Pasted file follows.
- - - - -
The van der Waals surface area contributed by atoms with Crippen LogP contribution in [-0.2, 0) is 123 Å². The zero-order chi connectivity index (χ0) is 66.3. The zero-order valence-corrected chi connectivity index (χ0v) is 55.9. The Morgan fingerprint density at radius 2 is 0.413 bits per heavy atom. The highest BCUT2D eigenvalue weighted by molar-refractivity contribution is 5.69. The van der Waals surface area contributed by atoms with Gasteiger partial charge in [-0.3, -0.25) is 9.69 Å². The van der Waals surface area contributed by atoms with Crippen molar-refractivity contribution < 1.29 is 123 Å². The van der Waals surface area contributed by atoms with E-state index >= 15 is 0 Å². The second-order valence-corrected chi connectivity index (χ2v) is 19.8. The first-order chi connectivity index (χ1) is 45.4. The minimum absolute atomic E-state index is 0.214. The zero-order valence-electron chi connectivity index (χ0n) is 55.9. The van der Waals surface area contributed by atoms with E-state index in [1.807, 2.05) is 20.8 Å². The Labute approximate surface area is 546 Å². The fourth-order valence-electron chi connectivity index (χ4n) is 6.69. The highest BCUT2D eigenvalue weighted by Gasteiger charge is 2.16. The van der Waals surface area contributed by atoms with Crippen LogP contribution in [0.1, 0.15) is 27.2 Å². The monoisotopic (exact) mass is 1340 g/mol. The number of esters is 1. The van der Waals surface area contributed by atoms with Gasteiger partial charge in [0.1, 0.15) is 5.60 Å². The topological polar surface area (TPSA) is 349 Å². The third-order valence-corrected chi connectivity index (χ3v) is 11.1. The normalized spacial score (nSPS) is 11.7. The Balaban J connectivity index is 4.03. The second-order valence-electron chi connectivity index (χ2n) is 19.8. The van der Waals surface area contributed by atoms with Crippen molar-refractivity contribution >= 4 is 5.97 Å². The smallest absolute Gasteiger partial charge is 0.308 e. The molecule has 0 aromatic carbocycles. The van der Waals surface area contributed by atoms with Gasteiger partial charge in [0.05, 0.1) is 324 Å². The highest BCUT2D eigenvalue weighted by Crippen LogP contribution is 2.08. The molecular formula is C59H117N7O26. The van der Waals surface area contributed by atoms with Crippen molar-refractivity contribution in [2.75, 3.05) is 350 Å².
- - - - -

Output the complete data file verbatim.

The van der Waals surface area contributed by atoms with Crippen LogP contribution in [-0.2, 0) is 123 Å². The zero-order chi connectivity index (χ0) is 66.3. The zero-order valence-corrected chi connectivity index (χ0v) is 55.9. The Morgan fingerprint density at radius 2 is 0.413 bits per heavy atom. The highest BCUT2D eigenvalue weighted by molar-refractivity contribution is 5.69. The van der Waals surface area contributed by atoms with Gasteiger partial charge in [-0.3, -0.25) is 9.69 Å². The van der Waals surface area contributed by atoms with Crippen molar-refractivity contribution < 1.29 is 123 Å². The van der Waals surface area contributed by atoms with E-state index >= 15 is 0 Å². The second-order valence-corrected chi connectivity index (χ2v) is 19.8. The first-order chi connectivity index (χ1) is 45.4. The minimum absolute atomic E-state index is 0.214. The zero-order valence-electron chi connectivity index (χ0n) is 55.9. The van der Waals surface area contributed by atoms with E-state index in [1.807, 2.05) is 20.8 Å². The Labute approximate surface area is 546 Å². The fourth-order valence-electron chi connectivity index (χ4n) is 6.69. The highest BCUT2D eigenvalue weighted by Gasteiger charge is 2.16. The van der Waals surface area contributed by atoms with Crippen LogP contribution in [0.1, 0.15) is 27.2 Å². The monoisotopic (exact) mass is 1340 g/mol. The number of esters is 1. The van der Waals surface area contributed by atoms with Gasteiger partial charge in [0.1, 0.15) is 5.60 Å². The topological polar surface area (TPSA) is 349 Å². The third-order valence-corrected chi connectivity index (χ3v) is 11.1. The normalized spacial score (nSPS) is 11.7. The Balaban J connectivity index is 4.03. The second-order valence-electron chi connectivity index (χ2n) is 19.8. The van der Waals surface area contributed by atoms with Crippen molar-refractivity contribution >= 4 is 5.97 Å². The smallest absolute Gasteiger partial charge is 0.308 e. The molecule has 0 aromatic carbocycles. The van der Waals surface area contributed by atoms with Gasteiger partial charge in [0.05, 0.1) is 324 Å². The highest BCUT2D eigenvalue weighted by Crippen LogP contribution is 2.08. The molecular formula is C59H117N7O26. The van der Waals surface area contributed by atoms with Crippen molar-refractivity contribution in [2.75, 3.05) is 350 Å².